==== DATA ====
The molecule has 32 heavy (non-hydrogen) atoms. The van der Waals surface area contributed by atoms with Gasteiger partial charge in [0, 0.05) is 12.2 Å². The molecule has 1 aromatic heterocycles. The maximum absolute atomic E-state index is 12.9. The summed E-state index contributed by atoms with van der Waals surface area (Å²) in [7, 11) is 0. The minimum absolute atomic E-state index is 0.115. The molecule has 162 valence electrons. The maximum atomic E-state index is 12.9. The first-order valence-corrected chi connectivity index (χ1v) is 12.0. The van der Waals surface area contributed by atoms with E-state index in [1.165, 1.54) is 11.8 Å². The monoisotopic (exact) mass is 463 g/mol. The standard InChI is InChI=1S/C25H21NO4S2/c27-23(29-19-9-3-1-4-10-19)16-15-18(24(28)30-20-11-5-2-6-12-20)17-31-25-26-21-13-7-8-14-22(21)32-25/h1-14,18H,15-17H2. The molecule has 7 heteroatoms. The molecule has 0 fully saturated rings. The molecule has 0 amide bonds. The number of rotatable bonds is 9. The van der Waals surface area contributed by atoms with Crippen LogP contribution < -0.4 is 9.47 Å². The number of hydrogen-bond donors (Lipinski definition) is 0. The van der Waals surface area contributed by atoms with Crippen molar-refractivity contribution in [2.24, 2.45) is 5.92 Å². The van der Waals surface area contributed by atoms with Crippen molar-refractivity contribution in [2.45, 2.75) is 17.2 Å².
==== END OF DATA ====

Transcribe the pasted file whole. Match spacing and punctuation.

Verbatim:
The molecule has 32 heavy (non-hydrogen) atoms. The van der Waals surface area contributed by atoms with Gasteiger partial charge in [0, 0.05) is 12.2 Å². The molecule has 1 aromatic heterocycles. The maximum absolute atomic E-state index is 12.9. The summed E-state index contributed by atoms with van der Waals surface area (Å²) in [7, 11) is 0. The minimum absolute atomic E-state index is 0.115. The molecule has 162 valence electrons. The maximum atomic E-state index is 12.9. The first-order valence-corrected chi connectivity index (χ1v) is 12.0. The van der Waals surface area contributed by atoms with E-state index in [1.165, 1.54) is 11.8 Å². The monoisotopic (exact) mass is 463 g/mol. The standard InChI is InChI=1S/C25H21NO4S2/c27-23(29-19-9-3-1-4-10-19)16-15-18(24(28)30-20-11-5-2-6-12-20)17-31-25-26-21-13-7-8-14-22(21)32-25/h1-14,18H,15-17H2. The molecule has 7 heteroatoms. The molecule has 0 fully saturated rings. The molecule has 0 amide bonds. The number of rotatable bonds is 9. The van der Waals surface area contributed by atoms with Crippen LogP contribution < -0.4 is 9.47 Å². The number of hydrogen-bond donors (Lipinski definition) is 0. The van der Waals surface area contributed by atoms with Crippen molar-refractivity contribution in [2.24, 2.45) is 5.92 Å². The van der Waals surface area contributed by atoms with Crippen molar-refractivity contribution in [2.45, 2.75) is 17.2 Å².